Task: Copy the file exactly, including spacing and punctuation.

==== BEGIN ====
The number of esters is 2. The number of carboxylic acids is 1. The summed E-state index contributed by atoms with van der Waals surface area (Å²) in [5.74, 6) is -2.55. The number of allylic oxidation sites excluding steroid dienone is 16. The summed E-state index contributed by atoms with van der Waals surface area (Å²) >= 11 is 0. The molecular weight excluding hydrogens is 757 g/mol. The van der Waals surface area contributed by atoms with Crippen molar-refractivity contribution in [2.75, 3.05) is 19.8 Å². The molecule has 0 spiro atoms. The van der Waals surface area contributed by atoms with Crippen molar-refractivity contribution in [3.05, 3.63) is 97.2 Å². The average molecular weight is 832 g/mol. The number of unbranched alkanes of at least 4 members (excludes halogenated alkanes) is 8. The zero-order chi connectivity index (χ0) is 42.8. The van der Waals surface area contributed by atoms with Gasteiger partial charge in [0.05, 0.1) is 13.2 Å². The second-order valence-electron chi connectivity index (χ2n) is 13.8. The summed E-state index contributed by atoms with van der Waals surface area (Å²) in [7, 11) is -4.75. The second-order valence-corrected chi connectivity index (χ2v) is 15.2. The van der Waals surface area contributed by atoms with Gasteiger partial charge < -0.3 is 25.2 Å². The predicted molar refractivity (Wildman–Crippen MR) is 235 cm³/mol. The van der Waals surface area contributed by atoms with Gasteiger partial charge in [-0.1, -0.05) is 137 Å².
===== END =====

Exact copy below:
The number of esters is 2. The number of carboxylic acids is 1. The summed E-state index contributed by atoms with van der Waals surface area (Å²) in [5.74, 6) is -2.55. The number of allylic oxidation sites excluding steroid dienone is 16. The summed E-state index contributed by atoms with van der Waals surface area (Å²) >= 11 is 0. The molecular weight excluding hydrogens is 757 g/mol. The van der Waals surface area contributed by atoms with Crippen molar-refractivity contribution in [2.75, 3.05) is 19.8 Å². The molecule has 0 spiro atoms. The van der Waals surface area contributed by atoms with Crippen molar-refractivity contribution in [3.05, 3.63) is 97.2 Å². The average molecular weight is 832 g/mol. The number of unbranched alkanes of at least 4 members (excludes halogenated alkanes) is 8. The zero-order chi connectivity index (χ0) is 42.8. The van der Waals surface area contributed by atoms with Gasteiger partial charge in [0.05, 0.1) is 13.2 Å². The second-order valence-electron chi connectivity index (χ2n) is 13.8. The summed E-state index contributed by atoms with van der Waals surface area (Å²) in [7, 11) is -4.75. The second-order valence-corrected chi connectivity index (χ2v) is 15.2. The van der Waals surface area contributed by atoms with Gasteiger partial charge < -0.3 is 25.2 Å². The predicted molar refractivity (Wildman–Crippen MR) is 235 cm³/mol. The van der Waals surface area contributed by atoms with Gasteiger partial charge in [-0.1, -0.05) is 137 Å².